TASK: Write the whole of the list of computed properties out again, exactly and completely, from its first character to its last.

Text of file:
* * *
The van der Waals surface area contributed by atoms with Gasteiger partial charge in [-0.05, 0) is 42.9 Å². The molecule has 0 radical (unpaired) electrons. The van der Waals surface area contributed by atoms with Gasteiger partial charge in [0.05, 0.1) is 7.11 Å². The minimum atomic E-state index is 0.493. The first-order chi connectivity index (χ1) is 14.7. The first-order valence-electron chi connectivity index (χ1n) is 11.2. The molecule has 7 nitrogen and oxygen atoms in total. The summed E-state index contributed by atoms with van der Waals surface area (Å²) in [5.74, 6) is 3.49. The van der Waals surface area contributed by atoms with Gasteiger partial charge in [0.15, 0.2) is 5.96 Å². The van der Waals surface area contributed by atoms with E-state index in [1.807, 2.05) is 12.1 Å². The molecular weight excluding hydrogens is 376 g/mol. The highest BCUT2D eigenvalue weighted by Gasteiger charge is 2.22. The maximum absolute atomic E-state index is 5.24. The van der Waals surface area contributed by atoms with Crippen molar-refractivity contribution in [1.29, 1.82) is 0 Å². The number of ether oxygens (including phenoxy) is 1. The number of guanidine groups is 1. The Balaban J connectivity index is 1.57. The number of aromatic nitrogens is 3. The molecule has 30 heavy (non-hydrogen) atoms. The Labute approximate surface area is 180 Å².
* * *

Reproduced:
The van der Waals surface area contributed by atoms with Gasteiger partial charge in [-0.05, 0) is 42.9 Å². The molecule has 0 radical (unpaired) electrons. The van der Waals surface area contributed by atoms with Gasteiger partial charge in [0.05, 0.1) is 7.11 Å². The minimum atomic E-state index is 0.493. The first-order chi connectivity index (χ1) is 14.7. The first-order valence-electron chi connectivity index (χ1n) is 11.2. The molecule has 7 nitrogen and oxygen atoms in total. The summed E-state index contributed by atoms with van der Waals surface area (Å²) in [5.74, 6) is 3.49. The van der Waals surface area contributed by atoms with Gasteiger partial charge in [0.15, 0.2) is 5.96 Å². The van der Waals surface area contributed by atoms with E-state index in [1.807, 2.05) is 12.1 Å². The molecular weight excluding hydrogens is 376 g/mol. The highest BCUT2D eigenvalue weighted by Gasteiger charge is 2.22. The maximum absolute atomic E-state index is 5.24. The van der Waals surface area contributed by atoms with Crippen molar-refractivity contribution in [1.29, 1.82) is 0 Å². The number of ether oxygens (including phenoxy) is 1. The number of guanidine groups is 1. The Balaban J connectivity index is 1.57. The number of aromatic nitrogens is 3. The molecule has 30 heavy (non-hydrogen) atoms. The Labute approximate surface area is 180 Å².